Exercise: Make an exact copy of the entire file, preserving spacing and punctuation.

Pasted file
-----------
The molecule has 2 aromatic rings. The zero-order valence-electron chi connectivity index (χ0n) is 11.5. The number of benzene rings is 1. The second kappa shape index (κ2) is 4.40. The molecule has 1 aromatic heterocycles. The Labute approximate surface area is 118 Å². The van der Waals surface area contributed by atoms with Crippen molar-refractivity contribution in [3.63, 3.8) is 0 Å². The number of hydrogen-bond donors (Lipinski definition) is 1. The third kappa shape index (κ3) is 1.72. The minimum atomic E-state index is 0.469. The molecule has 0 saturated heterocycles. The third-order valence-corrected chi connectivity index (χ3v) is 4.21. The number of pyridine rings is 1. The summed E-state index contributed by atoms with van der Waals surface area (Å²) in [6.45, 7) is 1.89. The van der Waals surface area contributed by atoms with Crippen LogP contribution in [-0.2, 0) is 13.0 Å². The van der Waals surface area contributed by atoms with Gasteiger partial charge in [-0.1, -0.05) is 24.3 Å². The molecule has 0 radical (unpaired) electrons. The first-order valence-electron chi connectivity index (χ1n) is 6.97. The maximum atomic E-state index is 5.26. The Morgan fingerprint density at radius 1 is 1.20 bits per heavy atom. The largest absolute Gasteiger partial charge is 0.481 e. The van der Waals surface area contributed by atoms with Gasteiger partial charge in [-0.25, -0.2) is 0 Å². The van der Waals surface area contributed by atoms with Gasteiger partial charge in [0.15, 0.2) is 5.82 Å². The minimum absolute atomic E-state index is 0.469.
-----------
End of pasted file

The molecule has 2 aromatic rings. The zero-order valence-electron chi connectivity index (χ0n) is 11.5. The number of benzene rings is 1. The second kappa shape index (κ2) is 4.40. The molecule has 1 aromatic heterocycles. The Labute approximate surface area is 118 Å². The van der Waals surface area contributed by atoms with Crippen molar-refractivity contribution in [3.63, 3.8) is 0 Å². The number of hydrogen-bond donors (Lipinski definition) is 1. The third kappa shape index (κ3) is 1.72. The minimum atomic E-state index is 0.469. The molecule has 0 saturated heterocycles. The third-order valence-corrected chi connectivity index (χ3v) is 4.21. The number of pyridine rings is 1. The summed E-state index contributed by atoms with van der Waals surface area (Å²) in [6.45, 7) is 1.89. The van der Waals surface area contributed by atoms with Crippen LogP contribution in [-0.2, 0) is 13.0 Å². The van der Waals surface area contributed by atoms with Gasteiger partial charge in [-0.1, -0.05) is 24.3 Å². The molecule has 0 radical (unpaired) electrons. The first-order valence-electron chi connectivity index (χ1n) is 6.97. The maximum atomic E-state index is 5.26. The Morgan fingerprint density at radius 1 is 1.20 bits per heavy atom. The largest absolute Gasteiger partial charge is 0.481 e. The van der Waals surface area contributed by atoms with Gasteiger partial charge in [-0.25, -0.2) is 0 Å². The van der Waals surface area contributed by atoms with Gasteiger partial charge in [0.15, 0.2) is 5.82 Å². The minimum absolute atomic E-state index is 0.469.